Superpowers do not equate to being kind or intelligent, as we will witness today in this distinctive 2021 movie, Mona Lisa and the Blood Moon.
Indeed this story begins with a young girl on the floor in her asylum cell, tightly bound inside a straitjacket.
For 13 years, she has sat in this place in a catatonic condition without moving or saying a word to anyone.
Suddenly, she gains consciousness in the middle of a full-moon night, freeing herself and fleeing without the slightest problem.
Her escape is easy because she discovers that she can control other people for a few brief moments after hypnotizing them by staring at them intensely.
She knows nothing about the outside world, having never left the asylum where she has been since childhood.
After becoming friends with a drug dealer who offers her food and some clothes, she wounds a policeman who recognizes her from mug shots and attempts to arrest her.
The man is wounded in the leg but does not give up as he tries to figure out how she drove him to shoot himself.
In the meantime, the girl buddied up with a stripper after rescuing her from the jealous and insane girlfriend of another guy at a fast food restaurant.
To thank her for the save, this woman hosts her in her home, where she lives alone with her young son.
She also teaches the runaway mentalist how to use her power more profitably, forcing various people at ATMs to give them money.
However, each of their thefts leaves more and more clues, and the policeman relentlessly continues searching for the girl since it is now a personal matter for him and not just a work question.
Realistic yet funny entertainment and drama
Ana Lily Amirpour is a young director from whom I had already enjoyed The Bad Batch, where the beautiful Suki Waterhouse struggled without a hand in post-apocalyptic futures.
Despite many original source ideas, it had glaring shortcomings in the second half, yet her melancholy style with spicy horror overtones was already present.
With Mona Lisa and the Blood Moon, we can see how she takes several steps forward in 2021, making a movie with better pacing and more consistent and exciting characters.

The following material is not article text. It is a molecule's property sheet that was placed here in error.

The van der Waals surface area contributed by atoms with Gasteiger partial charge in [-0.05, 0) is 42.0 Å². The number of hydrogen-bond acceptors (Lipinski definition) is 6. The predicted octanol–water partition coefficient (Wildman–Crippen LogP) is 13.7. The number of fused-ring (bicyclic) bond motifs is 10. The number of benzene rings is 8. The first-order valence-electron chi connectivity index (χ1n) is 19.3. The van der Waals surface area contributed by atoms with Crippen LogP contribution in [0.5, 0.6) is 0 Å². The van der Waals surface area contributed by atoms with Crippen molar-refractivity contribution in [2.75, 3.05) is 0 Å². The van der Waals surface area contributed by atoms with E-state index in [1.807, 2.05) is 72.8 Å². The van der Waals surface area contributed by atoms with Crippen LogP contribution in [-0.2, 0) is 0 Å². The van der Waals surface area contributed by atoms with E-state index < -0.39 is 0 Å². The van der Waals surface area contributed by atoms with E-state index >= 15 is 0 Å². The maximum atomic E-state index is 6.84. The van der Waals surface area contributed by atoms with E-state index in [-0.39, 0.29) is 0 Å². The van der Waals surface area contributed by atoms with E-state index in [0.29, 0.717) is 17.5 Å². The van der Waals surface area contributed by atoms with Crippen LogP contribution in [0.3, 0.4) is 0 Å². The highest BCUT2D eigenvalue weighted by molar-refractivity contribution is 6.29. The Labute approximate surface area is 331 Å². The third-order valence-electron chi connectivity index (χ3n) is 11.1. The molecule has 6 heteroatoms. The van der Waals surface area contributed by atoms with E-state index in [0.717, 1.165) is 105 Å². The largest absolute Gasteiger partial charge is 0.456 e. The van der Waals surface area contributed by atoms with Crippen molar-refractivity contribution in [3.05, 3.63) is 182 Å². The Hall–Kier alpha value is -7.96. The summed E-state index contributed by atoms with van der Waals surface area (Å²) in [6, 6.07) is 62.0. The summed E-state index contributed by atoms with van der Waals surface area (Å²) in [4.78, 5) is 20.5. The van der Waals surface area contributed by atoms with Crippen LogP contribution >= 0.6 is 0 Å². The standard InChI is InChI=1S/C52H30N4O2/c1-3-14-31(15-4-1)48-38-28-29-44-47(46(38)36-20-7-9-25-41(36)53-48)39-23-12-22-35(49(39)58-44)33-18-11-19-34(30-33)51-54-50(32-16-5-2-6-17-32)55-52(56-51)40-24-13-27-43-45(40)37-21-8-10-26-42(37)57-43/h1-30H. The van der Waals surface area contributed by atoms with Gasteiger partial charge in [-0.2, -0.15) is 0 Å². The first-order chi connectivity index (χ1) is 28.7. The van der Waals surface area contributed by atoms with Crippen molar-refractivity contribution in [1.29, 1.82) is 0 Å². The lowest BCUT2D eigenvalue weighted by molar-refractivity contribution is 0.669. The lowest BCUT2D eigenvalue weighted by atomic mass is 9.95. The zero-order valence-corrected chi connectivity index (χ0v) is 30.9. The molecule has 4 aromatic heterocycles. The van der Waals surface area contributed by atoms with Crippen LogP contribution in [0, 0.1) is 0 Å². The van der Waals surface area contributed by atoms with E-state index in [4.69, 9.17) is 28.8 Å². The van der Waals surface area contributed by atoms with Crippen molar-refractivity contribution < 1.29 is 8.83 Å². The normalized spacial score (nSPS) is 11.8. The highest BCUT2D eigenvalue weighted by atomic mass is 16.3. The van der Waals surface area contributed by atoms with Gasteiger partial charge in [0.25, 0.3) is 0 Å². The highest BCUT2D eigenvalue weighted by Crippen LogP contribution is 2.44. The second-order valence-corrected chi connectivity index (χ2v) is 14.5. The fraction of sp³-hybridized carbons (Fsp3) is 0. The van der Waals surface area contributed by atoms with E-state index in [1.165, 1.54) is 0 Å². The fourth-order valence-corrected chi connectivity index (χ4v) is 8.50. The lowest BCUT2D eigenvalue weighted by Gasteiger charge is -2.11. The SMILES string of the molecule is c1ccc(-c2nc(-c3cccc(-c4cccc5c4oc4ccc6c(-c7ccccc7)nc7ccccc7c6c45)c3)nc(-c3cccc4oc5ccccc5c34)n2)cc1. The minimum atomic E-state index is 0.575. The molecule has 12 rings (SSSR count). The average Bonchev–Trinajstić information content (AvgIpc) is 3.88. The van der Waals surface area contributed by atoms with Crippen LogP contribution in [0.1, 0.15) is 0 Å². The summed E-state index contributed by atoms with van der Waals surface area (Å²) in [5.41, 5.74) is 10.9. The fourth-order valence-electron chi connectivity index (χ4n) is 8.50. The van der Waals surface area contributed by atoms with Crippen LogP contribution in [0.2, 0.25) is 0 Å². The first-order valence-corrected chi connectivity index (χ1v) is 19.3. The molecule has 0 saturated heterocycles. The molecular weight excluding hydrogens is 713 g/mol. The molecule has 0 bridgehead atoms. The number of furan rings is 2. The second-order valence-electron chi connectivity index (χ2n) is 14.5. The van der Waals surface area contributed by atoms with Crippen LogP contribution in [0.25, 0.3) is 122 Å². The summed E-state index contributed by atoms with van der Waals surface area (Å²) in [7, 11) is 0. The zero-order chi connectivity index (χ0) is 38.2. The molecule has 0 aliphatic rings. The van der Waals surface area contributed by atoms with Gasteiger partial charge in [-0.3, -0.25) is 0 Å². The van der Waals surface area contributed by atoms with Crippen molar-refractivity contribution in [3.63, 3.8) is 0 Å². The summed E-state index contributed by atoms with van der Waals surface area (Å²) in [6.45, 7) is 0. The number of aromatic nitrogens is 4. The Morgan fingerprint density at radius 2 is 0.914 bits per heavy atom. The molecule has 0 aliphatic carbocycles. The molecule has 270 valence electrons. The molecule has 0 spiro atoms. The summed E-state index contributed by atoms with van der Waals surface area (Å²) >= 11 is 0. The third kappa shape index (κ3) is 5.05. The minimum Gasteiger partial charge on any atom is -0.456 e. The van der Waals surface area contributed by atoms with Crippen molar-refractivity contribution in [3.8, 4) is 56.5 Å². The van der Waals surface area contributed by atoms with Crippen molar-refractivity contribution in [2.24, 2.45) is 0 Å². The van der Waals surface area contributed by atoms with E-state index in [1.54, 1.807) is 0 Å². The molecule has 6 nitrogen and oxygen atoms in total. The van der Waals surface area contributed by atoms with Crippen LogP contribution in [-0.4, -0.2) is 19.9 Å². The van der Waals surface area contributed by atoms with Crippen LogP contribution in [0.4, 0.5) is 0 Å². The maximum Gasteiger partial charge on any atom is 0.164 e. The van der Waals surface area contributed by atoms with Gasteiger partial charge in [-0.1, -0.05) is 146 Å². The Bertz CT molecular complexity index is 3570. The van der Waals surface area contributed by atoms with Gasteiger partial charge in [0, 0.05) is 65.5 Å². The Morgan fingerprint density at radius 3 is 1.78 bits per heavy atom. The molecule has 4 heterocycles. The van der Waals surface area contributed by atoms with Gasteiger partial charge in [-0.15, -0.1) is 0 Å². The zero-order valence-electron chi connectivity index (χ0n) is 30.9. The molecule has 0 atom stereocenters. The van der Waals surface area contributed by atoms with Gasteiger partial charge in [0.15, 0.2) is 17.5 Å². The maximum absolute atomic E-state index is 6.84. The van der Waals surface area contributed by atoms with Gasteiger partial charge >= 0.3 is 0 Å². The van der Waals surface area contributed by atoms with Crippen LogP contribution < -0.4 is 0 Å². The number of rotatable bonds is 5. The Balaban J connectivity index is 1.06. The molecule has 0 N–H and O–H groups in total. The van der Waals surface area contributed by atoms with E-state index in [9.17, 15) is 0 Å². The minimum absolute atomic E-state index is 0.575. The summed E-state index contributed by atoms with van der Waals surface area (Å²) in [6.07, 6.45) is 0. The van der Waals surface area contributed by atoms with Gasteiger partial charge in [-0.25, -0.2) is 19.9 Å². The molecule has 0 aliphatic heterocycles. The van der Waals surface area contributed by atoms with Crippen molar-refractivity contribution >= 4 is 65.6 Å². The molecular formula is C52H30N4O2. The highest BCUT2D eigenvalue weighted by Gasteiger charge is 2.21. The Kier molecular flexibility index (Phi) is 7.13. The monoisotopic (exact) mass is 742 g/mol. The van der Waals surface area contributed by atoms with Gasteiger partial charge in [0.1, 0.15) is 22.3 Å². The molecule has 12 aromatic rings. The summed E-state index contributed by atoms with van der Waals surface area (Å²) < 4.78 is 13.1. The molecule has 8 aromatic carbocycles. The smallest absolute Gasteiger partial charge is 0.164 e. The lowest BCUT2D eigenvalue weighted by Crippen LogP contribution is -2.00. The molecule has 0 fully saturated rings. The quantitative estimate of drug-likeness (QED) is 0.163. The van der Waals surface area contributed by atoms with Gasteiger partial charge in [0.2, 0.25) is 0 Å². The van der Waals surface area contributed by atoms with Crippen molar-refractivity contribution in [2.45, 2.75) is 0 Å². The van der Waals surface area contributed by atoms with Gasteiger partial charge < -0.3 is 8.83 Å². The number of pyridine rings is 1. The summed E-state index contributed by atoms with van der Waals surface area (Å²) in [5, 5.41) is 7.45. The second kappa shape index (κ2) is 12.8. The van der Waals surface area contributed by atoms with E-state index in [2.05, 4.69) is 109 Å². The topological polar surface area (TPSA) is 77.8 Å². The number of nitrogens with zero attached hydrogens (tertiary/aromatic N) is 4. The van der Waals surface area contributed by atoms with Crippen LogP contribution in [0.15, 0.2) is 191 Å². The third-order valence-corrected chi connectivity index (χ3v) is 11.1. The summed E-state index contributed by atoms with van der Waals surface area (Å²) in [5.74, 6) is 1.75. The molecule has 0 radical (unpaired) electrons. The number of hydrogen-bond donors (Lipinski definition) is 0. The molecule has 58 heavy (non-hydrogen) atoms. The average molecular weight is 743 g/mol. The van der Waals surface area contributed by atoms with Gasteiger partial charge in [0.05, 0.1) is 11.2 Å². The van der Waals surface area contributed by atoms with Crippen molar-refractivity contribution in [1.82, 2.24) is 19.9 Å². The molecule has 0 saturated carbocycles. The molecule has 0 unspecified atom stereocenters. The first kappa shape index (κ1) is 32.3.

The story immediately kicks off by sinking the pedal on the accelerator with almost no introduction, just as I always prefer.
Indeed there is no beginning with a narrative voice explaining the background of the protagonist or the other characters.
Instead, the director lets the images do the talking and leaves us with the fun of understanding their different psychology and motivations from their behavior.
I want to say that, basically, the characters are much more original than the story, which has a predictable rise in the confrontation between the supergirl and the policeman.
Instead, it is very original in how we get to this confrontation and the consequences for the relationships between the characters.
Each sequence is built lifelike in costumes and staging, although what we see is often over the top in dialogue and situations.
While they have a tone of pulp exaggeration, even the jokes of the people he encounters are realistic in the urban setting of decaying poverty and violence.
Fortunately, there is always irony moderating the most violent situations, although the closer we get to the end, the more the fun melts away into the sentimentality of the separation and abandonment among the various characters.
The elements remain balanced, nevertheless, and in no moment do they ever become silly or tedious.
Street faces scrolling across the screen
In this story, many characters come and go, even for a brief moment, although the significant ones are basically five.
First of all, of course, there is Jeon Jong-seo, coming to America after being a mysterious lady in the intriguing psychological thriller Burning, one of Korea’s most internationally acclaimed productions.
The actress opens with blunt, emotionless Terminator-like acting, emerging from her catatonic state as a violent avenging machine in search of freedom.
However, as the minutes go by, there arises all those emotions of a child discovering the world, especially when she meets Kate Hudson.
Long gone for her are the days of sentimental comedies like You, Me and Dupree; here becoming a tough, cynical woman who expects nothing from life except to make a few bucks while her body is still attractive.
Then again, even this steely-armored woman has her weakness, her son, played by Evan Whitten, with whom she has an interesting love-hate relationship that climaxes in a splendid ending.
Even better is how the little boy befriends the girl who is a stranger from the world, introducing her to the beauty of simple things like listening to loud music and dancing wildly in his room.
Although I usually like Craig Robinson very much, I found his character unsuccessful and think he would have been much more effective with a script that allowed him to unleash his full comic potential.
Finally, let’s talk about my favorite character, played by the colorful singer/actor Ed Skrein.
At first, he seemed to me to be just a braggart trying to hit on the beautiful leading lady but later revealed to be a sensitive and caring man, even if he must be a badass drug dealer on the street.